Noel Virtue was born in Wellington, New Zealand, in 1947. The author of eight novels and an autobiography, he is now established as one of New Zealand's leading contemporary novelists.
The protagonist of this first novel is a sensitive young boy being raised in New Zealand by parents who belong to a fanatical religious cult called The Brethren. Much is made of young Elsdon's morbid fantasiesthe book opens as he finds the skeleton of a dead baby in the atticand we are never sure what is and isn't real. Did Elsdon's best friend really murder his two siblings? Did a ``Chinaman'' really eat his cat? One thing that we are sure of is Elsdon's mother's brutality. When his father disappears his mother goes over the edge, beating Elsdon until he blacks out and dragging him into a more and more degrading lifestyle. The author piles on one horror after another, focusing so intently on Elsdon's misery that the other characters are poorly developed and never adequately explained. In spite of the imaginative premise, the novel reads like a case history of child abuse. (September 7)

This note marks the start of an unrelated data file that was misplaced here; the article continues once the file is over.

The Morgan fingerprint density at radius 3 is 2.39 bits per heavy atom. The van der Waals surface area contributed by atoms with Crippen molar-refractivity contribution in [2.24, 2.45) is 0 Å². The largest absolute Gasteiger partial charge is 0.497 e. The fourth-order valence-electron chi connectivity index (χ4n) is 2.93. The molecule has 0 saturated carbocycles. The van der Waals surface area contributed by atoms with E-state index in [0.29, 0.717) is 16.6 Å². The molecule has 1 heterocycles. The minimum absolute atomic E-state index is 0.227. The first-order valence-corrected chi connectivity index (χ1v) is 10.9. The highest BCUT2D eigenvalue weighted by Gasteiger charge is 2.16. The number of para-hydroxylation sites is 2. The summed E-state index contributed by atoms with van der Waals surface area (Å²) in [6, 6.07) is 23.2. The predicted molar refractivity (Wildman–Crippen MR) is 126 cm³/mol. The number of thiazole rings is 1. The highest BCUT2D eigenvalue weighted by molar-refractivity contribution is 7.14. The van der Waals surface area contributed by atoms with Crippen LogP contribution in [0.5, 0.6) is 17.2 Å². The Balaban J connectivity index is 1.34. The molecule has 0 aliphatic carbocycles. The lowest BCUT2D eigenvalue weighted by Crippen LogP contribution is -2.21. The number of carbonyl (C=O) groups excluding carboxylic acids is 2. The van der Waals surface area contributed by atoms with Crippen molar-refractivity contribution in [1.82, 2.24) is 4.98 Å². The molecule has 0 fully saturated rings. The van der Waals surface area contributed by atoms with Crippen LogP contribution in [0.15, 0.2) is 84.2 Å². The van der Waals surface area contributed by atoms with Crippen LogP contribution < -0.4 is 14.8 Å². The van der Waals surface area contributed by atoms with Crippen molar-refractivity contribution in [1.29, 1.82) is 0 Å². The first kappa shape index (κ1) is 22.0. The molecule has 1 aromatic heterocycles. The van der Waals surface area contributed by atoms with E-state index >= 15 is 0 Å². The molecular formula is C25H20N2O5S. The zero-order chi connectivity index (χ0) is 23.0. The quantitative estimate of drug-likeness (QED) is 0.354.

'Little Elsdon must be the worst-treated child in literature since Smike. But Virtue sensibly sustains the robust, laconic idiom of his native New Zealand, and never attempts to play the violin on his reader's heartstrings. Elsdon's untarnished optimism lights the bleakest landscapes and carries him to safety.' - INDEPENDENT 'A wonderful account of childhood that touches you to the quick with its painfully funny amalgam of misery and euphoria.' - MAIL ON SUNDAY